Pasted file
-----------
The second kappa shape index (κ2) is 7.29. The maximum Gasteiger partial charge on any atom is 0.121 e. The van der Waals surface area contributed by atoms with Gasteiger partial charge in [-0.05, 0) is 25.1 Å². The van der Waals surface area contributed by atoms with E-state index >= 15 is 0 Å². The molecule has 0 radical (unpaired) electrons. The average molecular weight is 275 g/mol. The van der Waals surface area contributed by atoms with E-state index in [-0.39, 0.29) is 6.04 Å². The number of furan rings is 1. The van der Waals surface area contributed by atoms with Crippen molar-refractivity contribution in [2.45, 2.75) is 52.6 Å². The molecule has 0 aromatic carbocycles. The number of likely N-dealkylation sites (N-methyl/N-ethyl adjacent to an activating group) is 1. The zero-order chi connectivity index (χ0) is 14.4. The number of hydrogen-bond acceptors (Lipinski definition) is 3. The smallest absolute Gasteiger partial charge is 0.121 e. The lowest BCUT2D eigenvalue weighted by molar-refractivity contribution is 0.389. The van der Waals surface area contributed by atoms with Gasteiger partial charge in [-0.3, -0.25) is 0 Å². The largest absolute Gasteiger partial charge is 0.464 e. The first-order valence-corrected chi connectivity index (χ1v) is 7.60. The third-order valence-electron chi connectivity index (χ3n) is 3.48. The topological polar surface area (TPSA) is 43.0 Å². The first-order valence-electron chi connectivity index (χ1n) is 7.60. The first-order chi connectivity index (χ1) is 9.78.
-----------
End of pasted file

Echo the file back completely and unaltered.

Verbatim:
The second kappa shape index (κ2) is 7.29. The maximum Gasteiger partial charge on any atom is 0.121 e. The van der Waals surface area contributed by atoms with Gasteiger partial charge in [-0.05, 0) is 25.1 Å². The van der Waals surface area contributed by atoms with E-state index >= 15 is 0 Å². The molecule has 0 radical (unpaired) electrons. The average molecular weight is 275 g/mol. The van der Waals surface area contributed by atoms with E-state index in [-0.39, 0.29) is 6.04 Å². The number of furan rings is 1. The van der Waals surface area contributed by atoms with Crippen molar-refractivity contribution in [2.45, 2.75) is 52.6 Å². The molecule has 0 aromatic carbocycles. The number of likely N-dealkylation sites (N-methyl/N-ethyl adjacent to an activating group) is 1. The zero-order chi connectivity index (χ0) is 14.4. The number of hydrogen-bond acceptors (Lipinski definition) is 3. The smallest absolute Gasteiger partial charge is 0.121 e. The lowest BCUT2D eigenvalue weighted by molar-refractivity contribution is 0.389. The van der Waals surface area contributed by atoms with Gasteiger partial charge in [-0.3, -0.25) is 0 Å². The largest absolute Gasteiger partial charge is 0.464 e. The first-order valence-corrected chi connectivity index (χ1v) is 7.60. The third-order valence-electron chi connectivity index (χ3n) is 3.48. The topological polar surface area (TPSA) is 43.0 Å². The first-order valence-electron chi connectivity index (χ1n) is 7.60. The first-order chi connectivity index (χ1) is 9.78.